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  31. Yi‐Lin Chen (2014). A Situationist Lesson for Character Education: Re‐Conceptualising the Inculcation of Virtues by Converting Local Virtues to More Global Ones. Journal of Philosophy of Education 49 (2):n/a-n/a.
    Inspired by the debate about character between situationism and virtue ethics, I argue that John Doris's idea, ‘local trait’, offers a fresh insight into contemporary character education. Its positive variant, ‘local virtue’, signals an inescapable relay station of the gradual development of virtue, and serves as a promising point of departure for advanced growth. The idea of converting local virtues to more global ones is accordingly proposed to represent an empirically more realistic way of conceiving how to approach the ethical (...)
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  32. Michael Cholbi (2014). The Implications of Ego Depletion for the Ethics and Politics of Manipulation. In C. Coons M. E. Weber (ed.), Manipulation:Theory and Practice. Oxford University Press. 201-220.
    A significant body of research suggests that self-control and willpower are resources that become depleted as they are exercised. Having to exert self-control and willpower draws down the reservoir of these resources and make subsequent such exercises more difficult. This “ego depletion” renders individuals more susceptible to manipulation by exerting non-rational influences on our choice and conduct. In particular, ego depletion results in later choices being less governable by our powers of self-control and willpower than earlier choices. I draw out (...)
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  33. Miller Christian (ed.) (forthcoming). Character: New Directions From Philosophy, Psychology, and Theology. Oxford University Press.
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  34. Miller Christian (forthcoming). Do People Have the Virtues or Vices? Some Results From Psychology. In Bradshaw David (ed.), Ethics and the Challenge of Secularism: Russian and Western Perspectives. Council for Research in Values and Philosophy.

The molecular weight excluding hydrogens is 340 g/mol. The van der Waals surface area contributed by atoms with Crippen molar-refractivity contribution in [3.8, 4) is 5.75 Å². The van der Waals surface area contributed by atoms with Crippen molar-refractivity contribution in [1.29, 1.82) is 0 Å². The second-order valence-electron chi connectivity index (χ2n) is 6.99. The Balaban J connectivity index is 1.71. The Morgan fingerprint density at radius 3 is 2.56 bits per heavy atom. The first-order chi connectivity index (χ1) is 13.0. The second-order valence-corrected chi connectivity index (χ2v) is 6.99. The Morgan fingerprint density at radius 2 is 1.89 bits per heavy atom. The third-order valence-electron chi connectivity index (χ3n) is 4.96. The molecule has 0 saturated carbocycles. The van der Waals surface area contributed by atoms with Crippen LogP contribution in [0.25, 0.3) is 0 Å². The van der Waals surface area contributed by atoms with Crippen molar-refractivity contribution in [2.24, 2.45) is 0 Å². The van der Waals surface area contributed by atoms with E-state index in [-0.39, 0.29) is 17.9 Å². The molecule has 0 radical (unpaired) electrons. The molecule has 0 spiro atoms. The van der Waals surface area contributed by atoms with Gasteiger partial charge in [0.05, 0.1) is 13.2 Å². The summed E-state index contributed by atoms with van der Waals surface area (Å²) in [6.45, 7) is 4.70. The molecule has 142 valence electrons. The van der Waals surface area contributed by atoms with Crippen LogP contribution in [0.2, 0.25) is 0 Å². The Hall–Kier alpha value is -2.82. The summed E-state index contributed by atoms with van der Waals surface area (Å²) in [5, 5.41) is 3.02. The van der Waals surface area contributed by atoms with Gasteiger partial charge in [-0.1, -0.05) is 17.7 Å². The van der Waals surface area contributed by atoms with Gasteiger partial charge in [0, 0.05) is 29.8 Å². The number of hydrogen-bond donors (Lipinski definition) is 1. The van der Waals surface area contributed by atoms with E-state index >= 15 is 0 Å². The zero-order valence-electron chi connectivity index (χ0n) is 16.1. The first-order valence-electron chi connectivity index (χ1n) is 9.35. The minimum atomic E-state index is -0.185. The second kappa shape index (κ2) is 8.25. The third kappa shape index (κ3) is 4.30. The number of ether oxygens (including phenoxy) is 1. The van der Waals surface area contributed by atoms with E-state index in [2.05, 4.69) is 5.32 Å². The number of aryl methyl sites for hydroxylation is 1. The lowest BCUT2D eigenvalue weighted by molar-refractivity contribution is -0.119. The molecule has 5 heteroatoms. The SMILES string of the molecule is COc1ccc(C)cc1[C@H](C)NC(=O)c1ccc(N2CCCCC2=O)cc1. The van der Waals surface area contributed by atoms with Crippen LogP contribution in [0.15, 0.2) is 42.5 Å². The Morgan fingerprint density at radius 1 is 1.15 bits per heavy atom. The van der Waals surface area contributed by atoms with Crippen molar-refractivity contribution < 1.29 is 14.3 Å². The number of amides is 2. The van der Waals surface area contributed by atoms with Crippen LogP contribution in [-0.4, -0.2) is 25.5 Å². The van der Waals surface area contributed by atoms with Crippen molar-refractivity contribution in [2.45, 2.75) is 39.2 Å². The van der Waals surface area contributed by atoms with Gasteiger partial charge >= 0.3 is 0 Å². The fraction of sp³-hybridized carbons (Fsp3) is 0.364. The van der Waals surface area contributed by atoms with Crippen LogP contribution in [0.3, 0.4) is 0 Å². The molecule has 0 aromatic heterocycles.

In section one of this paper, I review some of the leading research on cheating behavior, and in section two I do the same for cheating motivation. Section three then outlines several requirements for honesty and dishonesty, and I explain why, in light of the current psychological evidence, these requirements do not seem to be met. Finally in section four I step back and consider an important implication if my conclusions are correct.
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  35. Michelle Ciurria (2013). Situationism, Moral Responsibility and Blame. Philosophia 41 (1):179-193.
    In Moral philosophy meets social psychology, Gilbert Harman argues that social psychology can educate folk morality to prevent us from committing the ‘fundamental attribution error,’ i.e. ‘the error of ignoring situational factors and overconfidently assuming that distinctive behaviour or patterns of behaviour are due to an agent’s distinctive character traits’ (Harman, Proceedings of the Aristotelian Society, 99, 315–331, 1999). An overview of the literature shows that while situationists unanimously agree with Harman on this point, they disagree on whether we also (...)
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  36. Bradford Cokelet (2014). Review of Christian Miller, Moral Character: An Empirical Theory. [REVIEW] Notre Dame Philosophical Reviews 2014 (2.7).
    Review of Christian Miller's "Moral Character: An Empirical Theory." I question Miller's criteria for overall judgements about the vice and vice of people's character traits, and sketch an alternative framework.
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  37. Bradford Cokelet (2013). Character. In Hugh LaFollette (ed.), The International Encyclopedia of Ethics. Wiley-Blackwell.
    A general discussion of what character is and why having character, or good character, might be thought to increase an agent's well-being.
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  38. Michael DePaul (2000). Character Traits, Virtues, and Vices. The Proceedings of the Twentieth World Congress of Philosophy 9:141-157.
    Recently, Gilbert Harman has used empirical results obtained by social psychologists to argue that there are no character traits of the type presupposed by virtue ethics—no honesty or dishonesty, no courage or cowardice, in short, no virtue or vice. In this paper, I critically assess his argument as well as that of the social psychologists he appeals to. I suggest that the experimental results recounted by Harman would not much concern such classical virtue theorists as Plato—particularly the Plato of the (...)